The first recorded use of 'institutionalised' clandestine activity in English history is the appointment by Henry VIII of spymaster Thomas Cromwell as his 'private secretary'. Cromwell, and his successor as Elizabeth I's private secretary, Francis Walsingham, intercepted and read the mail of foreign diplomats and English subjects to obtain intelligence on events and activities of interest to the Crown. Walsingham is also known to have had a network of home and overseas informants, covering most major European cities as far afield as the Near East.
The Civil List Act 1782 limited the use of secret service money to the two broad areas of defeating conspiracies against the Crown and country at home, and to obtaining secret information abroad to defeat the machinations of enemies of the Crown and country. As the Foreign Office and the Home Office became established at the same time, responsibilities for gathering information at home and abroad were similarly divided between the two Secretaries of State.
The secret funds were limited to £25,000 per year, to be paid either to the Foreign Secretary or the Commissioners of the Admiralty, both of whom were required to produce accounts within three years. Administration of the secret vote in the Foreign Office fell to the Permanent Under-Secretary of State. These sums were used during the revolutionary and Napoleonic wars, but after 1815 the use of the secret vote declined. In 1825 George Canning, Secretary of State for Foreign Affairs, made one of the two Foreign Office Under-secretaries (a post which later became that of Permanent Under Secretary) responsible for the administration of the Secret Vote for which the Foreign Secretary had to account to the Exchequer (via the Audit Office) under the terms of the Civil List Act of 1782.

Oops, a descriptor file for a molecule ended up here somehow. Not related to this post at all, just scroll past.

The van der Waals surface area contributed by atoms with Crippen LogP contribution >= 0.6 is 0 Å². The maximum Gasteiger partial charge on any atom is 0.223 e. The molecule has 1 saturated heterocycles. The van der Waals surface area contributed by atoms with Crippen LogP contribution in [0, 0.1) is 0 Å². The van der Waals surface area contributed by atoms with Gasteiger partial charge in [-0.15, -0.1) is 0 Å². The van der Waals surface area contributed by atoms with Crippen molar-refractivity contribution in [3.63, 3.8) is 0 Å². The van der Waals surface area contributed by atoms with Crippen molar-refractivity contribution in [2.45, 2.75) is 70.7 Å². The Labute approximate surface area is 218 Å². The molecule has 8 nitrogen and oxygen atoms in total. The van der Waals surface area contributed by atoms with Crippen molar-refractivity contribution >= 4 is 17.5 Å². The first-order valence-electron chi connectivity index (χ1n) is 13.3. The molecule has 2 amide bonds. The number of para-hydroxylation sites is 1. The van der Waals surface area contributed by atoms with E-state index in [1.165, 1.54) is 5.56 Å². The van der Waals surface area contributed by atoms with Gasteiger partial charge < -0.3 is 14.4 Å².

The effectiveness of intelligence gathering by reading mails had declined by the early years of the nineteenth century, as embassies began to use more secure methods of communications (including couriers and messengers). From this time the Foreign Office relied heavily on the reports of consuls and ambassadors for secret information.
After the Crimean War, real advances in intelligence gathering were made by the War Office which, from 1857, began to appoint military attachés to overseas diplomatic posts, who reported on the strength of foreign powers' armed forces through diplomatic channels. It was within the War Office that further professionalisation of the country's intelligence gathering operations developed, with a Directorate of Military Intelligence (MI5) being established in 1909. This officially became the Security Service in 1931.
The Secret Intelligence Service (SIS), often known as MI6, is part of the Security Service. The SIS collects the UK's foreign intelligence and provides HM Government with a global covert capability to promote and defend the national security and economic well-being of the UK. The Service is derived from the Foreign Section of the Secret Service Bureau, which was founded in 1909.